Publication Date


Document Type



How much does your pet mean to you? In many American households, pets have risen from the status of possessions to the role of family members. For many people, pets have even taken the place of children or are treated as one of the children. For those of us who have pets who we love as family, it is deeply concerning when reports are issued about the dangerous chemicals or toxic levels of vitamins in their food. Reading the recall reports on a food that our dog or cat has trustingly eaten every time we place it in front of them, can hit at the very core of our hearts, leaving us—the human caretakers—feeling vulnerable and attacked because we both love our pets and know that they depend upon us for survival. Thus, finding out that what we have fed them has in actuality poisoned them makes us feel as if we have both hurt someone we love as well as neglected our moral duty to keep those who are vulnerable and depend on us for survival safe from harm. ...

This Article proposes the creation of an industry-wide system of supply chain traceability, funded by the pet food industry according to market share and overseen by the AAFCO, which is already connected to the FDA and state agencies on a voluntary basis. Lack of traceability was a key issue in the 2007 Menu Foods Recall, and the solutions that were created post-2007 still focus more on being reactive than on being proactive. Further, this Article proposes that an industry-wide stamp of quality assurance be implemented to provide pet food companies an optimal consumer communication of confidence.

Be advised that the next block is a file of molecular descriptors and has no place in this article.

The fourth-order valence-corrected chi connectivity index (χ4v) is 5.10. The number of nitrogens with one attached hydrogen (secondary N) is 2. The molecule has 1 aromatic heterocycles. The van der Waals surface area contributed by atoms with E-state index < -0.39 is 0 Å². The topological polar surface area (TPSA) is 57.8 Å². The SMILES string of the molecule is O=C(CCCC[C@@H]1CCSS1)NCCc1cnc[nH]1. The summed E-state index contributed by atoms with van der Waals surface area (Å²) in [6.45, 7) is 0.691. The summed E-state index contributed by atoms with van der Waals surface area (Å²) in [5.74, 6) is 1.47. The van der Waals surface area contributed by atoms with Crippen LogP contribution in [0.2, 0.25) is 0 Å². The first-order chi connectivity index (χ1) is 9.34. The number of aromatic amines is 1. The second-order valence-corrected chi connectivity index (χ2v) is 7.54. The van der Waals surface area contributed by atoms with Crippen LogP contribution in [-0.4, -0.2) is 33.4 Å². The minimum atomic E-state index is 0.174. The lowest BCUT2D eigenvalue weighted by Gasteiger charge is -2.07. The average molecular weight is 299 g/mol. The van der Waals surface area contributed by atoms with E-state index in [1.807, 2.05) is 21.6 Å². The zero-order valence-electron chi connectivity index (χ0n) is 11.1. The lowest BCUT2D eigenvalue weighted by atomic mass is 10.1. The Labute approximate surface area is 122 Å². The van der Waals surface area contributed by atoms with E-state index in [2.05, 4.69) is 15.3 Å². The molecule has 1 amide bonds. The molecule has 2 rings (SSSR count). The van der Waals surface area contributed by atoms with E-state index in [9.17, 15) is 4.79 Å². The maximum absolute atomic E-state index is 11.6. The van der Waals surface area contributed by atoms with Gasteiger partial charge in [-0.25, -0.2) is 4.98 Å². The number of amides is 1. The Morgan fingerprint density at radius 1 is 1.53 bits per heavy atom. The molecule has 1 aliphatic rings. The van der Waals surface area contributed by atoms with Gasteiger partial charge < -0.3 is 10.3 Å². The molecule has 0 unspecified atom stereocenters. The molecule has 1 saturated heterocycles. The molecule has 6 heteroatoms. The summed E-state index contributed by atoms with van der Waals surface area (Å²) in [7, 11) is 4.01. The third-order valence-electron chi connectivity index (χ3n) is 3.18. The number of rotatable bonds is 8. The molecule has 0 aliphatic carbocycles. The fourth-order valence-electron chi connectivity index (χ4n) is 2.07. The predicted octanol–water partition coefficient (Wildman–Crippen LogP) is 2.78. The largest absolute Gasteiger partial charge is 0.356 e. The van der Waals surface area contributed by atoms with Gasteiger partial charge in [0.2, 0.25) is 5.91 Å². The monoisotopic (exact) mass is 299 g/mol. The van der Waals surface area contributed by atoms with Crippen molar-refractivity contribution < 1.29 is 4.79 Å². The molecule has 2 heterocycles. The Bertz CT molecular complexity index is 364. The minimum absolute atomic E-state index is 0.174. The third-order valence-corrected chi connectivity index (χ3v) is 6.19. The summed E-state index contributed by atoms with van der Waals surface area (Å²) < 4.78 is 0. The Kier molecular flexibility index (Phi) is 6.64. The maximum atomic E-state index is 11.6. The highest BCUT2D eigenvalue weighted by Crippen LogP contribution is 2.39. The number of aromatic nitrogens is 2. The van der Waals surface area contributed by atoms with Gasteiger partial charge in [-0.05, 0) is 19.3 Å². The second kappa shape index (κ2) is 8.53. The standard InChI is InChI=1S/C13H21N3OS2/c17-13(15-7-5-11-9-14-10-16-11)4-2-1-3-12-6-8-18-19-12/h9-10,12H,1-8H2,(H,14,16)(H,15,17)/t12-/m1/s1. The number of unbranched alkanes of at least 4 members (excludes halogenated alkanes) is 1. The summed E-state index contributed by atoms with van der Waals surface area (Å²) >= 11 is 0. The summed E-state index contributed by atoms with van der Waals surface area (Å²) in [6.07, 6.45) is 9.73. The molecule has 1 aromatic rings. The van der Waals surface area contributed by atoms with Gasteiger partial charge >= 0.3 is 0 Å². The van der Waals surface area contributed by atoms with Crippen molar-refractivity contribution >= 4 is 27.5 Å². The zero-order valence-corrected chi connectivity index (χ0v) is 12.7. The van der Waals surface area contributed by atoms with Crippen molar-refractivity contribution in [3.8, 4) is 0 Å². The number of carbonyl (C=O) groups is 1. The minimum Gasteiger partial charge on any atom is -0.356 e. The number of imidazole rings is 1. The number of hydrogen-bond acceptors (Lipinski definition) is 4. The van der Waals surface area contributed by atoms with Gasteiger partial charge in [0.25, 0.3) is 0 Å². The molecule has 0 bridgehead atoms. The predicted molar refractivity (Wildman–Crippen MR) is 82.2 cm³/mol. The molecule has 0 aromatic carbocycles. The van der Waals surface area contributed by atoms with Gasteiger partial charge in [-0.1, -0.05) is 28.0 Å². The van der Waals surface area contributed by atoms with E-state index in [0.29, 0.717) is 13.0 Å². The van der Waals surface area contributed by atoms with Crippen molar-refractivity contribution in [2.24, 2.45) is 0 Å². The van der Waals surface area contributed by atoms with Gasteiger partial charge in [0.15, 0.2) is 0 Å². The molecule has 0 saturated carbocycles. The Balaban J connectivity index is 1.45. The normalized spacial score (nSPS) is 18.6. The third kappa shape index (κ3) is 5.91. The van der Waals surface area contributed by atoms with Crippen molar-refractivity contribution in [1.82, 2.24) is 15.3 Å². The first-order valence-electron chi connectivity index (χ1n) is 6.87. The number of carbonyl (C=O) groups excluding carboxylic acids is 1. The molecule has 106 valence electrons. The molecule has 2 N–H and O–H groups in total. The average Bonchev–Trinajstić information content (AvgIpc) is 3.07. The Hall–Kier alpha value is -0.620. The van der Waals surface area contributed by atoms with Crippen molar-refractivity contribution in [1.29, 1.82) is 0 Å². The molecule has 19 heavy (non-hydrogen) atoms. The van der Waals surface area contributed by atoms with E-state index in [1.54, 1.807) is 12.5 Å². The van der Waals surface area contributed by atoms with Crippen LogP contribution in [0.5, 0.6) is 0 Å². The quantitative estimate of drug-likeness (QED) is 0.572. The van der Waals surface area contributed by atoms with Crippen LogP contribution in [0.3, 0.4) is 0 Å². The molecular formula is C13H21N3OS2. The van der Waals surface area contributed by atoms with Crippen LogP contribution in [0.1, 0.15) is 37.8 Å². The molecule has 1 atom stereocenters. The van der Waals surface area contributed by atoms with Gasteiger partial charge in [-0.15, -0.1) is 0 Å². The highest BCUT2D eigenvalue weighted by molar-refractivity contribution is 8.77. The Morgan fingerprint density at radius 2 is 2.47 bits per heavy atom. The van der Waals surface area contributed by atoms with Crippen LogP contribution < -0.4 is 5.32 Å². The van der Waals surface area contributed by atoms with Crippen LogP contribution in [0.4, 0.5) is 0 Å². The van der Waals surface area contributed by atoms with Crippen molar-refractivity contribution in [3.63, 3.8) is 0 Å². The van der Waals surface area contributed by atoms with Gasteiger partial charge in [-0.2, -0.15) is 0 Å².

Thus, this Article will address the imperative of implementing a dependable, uniform stamp of approval for the products produced by the United States pet food industry. In effect, this will be a positive step toward ensuring better quality control in the production of pet food. First, this Article will discuss problems with the current system of regulation that we have in the United States, and its lack of uniformity. Then, this Article will propose how the United States could shore up the regulatory system that is already in place by implementing a more uniform means of proactive regulation to ensure better quality of the pet food supply. This proposal will include partnering existing legislation with existing organizations and industry support to ensure that the foods produced by pet food companies meet the quality standards of food—not feed—which is the current means of regulation. Next, counterarguments to the proposed reform will be briefly discussed. Finally, this Article will conclude with how it is possible to enact the reform and why we need to do so.

Included in

Animal Law Commons